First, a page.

The work itself is actully PD in the USA, even if the Sugita edition published by Merton is protected. Merton confirmed to me that they had permission from the estate. So, it's tagged as it should be and it's also fine have it on the Canadian server as it is. Carolus 03:54, 30 March 2011 (UTC)

Noticed that Sibley had the parts and was wondering whether to upload them on the server or whether the permission that I thought had been extended extended to the parts too- guess that means the former- will upload the parts to then :) BTW have you noticed that some of the files on Edition Silvertrust's site - well, look at the ones for their parts from Straesser's 4th quartet- only the 2nd and 4th movements, exactly the ones that Steve recorded, are used. have talked with both Steve and Mr Silvertrust about this separately. They may get into communication about working together or something, that might not be a bad thing actually... I don't know. (I really don't and have no clue at all.) Eric 04:19, 30 March 2011 (UTC)

I would upload the original parts (Sibley scans) to the US server. The permission, as far as I know, was only for Sugita to prepare the edition for Merton and for Merton to publish it. That's why we only have the score from Merton - EU users have to theoretically buy the parts. So, Silvertrust has been using the files on this site? That's just fine since public domain is public domain, after all. If they want to upload some of their PD items like Merton has, that would be great. We can link to them or to Sheet Music Plus. BTW, I think Masters and Kalmus has used files on this site as well. Of course, we link to lots of their things at SMP to help "prove" the PD status of things, too. Not all publishers hate us....despite the murderous feelings of some! Carolus 04:28, 30 March 2011 (UTC)

Erf, remembering a sooner-forgotten email exchange with a close relative of a much-admired composer, there. yes. erm. anyways. (I still wonder about the smp thing about Milhaud 8 provi... er.. erm... I can't think straight at 12:45 am. some other time.) /// Not strictly speaking the PD items so much as the CC items that you warned weren't CC-na. (some level of CC ...) - too sleepy, will have to look. it was clear from his use of only two sound files from the Straesser 4th quartet (and he admitted readily by email, was no problem - he's quite pleased with Steve's work, as are we :) ) that the source was here, but I would have encouraged attribution myself - well, he does want to get in contact with Steve, and will see what happens. Interesting to me is that he (Mr. Silvertrust) has played through all 5 of the Straesser qts (the 5th may lack a copyright notice, on inferrable but not certain evidence- I haven't seen it- so might be postable, but was definitely published after 1922 from HMB and other evidence). I like what I've heard of Straesser's works; one discovers sometimes some very good music here, of course. (There's a lot more I have not heard by him, including 3 symphonies I gather, one of which a friend has heard...) (... and then there's Giuseppe Mascia's quartets which I am wasting time typesetting and which make me feel Mascia-masochistic. gah, poor scan of handwritten manuscripts. OW! sorry about the ramble...) Eric 04:43, 30 March 2011 (UTC)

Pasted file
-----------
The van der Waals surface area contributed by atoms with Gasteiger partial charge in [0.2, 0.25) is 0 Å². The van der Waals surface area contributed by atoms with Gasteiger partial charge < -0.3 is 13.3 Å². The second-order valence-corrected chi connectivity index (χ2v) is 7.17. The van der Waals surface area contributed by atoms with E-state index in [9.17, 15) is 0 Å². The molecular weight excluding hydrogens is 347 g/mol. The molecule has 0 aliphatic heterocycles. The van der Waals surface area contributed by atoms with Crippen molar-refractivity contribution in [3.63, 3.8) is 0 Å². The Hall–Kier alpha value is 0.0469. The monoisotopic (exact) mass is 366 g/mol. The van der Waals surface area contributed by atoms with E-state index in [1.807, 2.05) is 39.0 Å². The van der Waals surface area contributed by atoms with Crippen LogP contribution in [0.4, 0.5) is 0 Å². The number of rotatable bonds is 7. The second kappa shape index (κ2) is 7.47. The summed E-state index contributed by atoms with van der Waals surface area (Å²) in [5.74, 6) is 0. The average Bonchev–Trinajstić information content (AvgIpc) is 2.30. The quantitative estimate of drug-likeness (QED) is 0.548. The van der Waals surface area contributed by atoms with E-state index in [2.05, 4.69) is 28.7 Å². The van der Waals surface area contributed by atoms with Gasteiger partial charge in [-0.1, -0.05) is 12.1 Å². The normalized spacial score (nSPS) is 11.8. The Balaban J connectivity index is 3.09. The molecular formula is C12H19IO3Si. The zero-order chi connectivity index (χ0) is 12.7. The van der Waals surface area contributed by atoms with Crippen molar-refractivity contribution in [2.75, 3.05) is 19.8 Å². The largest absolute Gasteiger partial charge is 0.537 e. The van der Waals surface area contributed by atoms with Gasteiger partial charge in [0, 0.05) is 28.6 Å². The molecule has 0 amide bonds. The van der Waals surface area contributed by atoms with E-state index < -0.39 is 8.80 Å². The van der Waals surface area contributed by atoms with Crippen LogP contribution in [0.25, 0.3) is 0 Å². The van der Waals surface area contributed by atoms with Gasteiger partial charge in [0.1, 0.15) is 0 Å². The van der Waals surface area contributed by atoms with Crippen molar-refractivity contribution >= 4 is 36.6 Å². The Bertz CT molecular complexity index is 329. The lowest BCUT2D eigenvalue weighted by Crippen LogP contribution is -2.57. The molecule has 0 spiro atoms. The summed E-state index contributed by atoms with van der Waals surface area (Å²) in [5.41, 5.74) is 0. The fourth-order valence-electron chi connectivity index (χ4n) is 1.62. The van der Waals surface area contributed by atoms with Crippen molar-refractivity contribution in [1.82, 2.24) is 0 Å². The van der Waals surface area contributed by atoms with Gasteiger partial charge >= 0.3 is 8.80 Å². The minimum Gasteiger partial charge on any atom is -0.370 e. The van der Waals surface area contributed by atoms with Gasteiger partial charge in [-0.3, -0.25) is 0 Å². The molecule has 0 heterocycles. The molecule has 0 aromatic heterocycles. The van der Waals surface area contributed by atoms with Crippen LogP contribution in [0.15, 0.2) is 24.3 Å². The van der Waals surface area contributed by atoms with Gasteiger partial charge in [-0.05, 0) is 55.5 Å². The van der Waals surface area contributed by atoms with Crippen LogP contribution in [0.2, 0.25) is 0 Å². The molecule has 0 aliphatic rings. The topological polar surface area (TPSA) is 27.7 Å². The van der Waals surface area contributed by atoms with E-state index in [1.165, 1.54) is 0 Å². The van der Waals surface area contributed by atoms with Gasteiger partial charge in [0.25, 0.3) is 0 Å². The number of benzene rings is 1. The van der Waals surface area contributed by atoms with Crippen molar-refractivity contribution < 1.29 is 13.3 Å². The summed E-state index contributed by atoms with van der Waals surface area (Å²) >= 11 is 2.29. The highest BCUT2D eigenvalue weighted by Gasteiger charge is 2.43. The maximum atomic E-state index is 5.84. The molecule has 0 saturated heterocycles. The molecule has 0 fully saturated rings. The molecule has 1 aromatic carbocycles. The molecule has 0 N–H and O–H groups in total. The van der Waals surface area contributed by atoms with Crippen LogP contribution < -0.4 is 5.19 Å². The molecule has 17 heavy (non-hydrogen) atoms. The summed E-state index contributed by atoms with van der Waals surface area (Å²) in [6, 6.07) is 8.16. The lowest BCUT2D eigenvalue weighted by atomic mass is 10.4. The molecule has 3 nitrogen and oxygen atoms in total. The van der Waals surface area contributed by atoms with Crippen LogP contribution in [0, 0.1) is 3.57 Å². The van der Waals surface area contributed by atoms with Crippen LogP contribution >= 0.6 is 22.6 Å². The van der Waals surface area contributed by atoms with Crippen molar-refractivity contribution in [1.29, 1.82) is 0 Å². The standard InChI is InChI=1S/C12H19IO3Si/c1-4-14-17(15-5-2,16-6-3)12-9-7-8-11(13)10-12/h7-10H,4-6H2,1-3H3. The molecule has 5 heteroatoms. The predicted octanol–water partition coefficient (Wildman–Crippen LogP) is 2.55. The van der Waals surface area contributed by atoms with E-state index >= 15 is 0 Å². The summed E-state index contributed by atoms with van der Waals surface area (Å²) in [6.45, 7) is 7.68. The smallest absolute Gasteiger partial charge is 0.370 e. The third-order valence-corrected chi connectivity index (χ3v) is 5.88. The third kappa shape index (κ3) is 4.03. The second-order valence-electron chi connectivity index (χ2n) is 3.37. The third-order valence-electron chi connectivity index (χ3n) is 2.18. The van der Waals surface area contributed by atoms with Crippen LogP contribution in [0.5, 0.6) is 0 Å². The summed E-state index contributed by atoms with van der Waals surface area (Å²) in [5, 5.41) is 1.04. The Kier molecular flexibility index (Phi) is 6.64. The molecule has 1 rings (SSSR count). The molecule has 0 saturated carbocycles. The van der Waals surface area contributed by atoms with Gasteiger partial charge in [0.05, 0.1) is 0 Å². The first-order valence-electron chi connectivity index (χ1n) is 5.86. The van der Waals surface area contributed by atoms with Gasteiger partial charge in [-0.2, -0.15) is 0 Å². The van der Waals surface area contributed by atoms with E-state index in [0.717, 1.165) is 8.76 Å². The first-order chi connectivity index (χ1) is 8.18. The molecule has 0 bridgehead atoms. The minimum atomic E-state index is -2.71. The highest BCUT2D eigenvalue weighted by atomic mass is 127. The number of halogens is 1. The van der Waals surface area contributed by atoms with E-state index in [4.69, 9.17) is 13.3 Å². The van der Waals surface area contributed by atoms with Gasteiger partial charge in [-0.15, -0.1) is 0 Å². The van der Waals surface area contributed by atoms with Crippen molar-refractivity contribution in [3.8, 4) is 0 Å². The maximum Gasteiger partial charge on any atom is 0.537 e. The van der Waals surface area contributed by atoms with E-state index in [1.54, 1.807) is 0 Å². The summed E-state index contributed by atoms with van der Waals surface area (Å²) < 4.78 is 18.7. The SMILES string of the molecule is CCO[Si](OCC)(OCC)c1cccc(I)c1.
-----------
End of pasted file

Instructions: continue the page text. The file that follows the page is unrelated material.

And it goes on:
The CC license - even the plain old vanilla "attribution only" version - require that the author(s) be credited (be properly attributed) even if there is no commercial restriction for their use. So, while Mr. Silvertrust is free to copy and redistribute Steve's recording files and use them in a commercial venue without permission, the one condition he has to abide by is to correctly credit the author(s) of the file. Interesting. Carolus 04:52, 30 March 2011 (UTC)

Glæser: Romancer

Hello Carolus − I need your opinion before uploading nearly a dozen of Glæser Romancer sets I've prepared from DKB.

You dropped the "Nos." of the work pages I submitted yesterday. I naively thought that, in the absence of a proper "Opus" catalogue, these "Nos." were a practical substitute − after all, it's a clear, original, and chronological cataloging system. − Still, you left one "No.". On the other hand, you added librettists' names ("Romancer af..."); I did so only when it was actually the work name in the printed catalogue that stands on the first pages of the scores.

So I'm a little bit confused, I need your guidelines! Thanks. Pierre.chepelov 12:05, 31 March 2011 (UTC)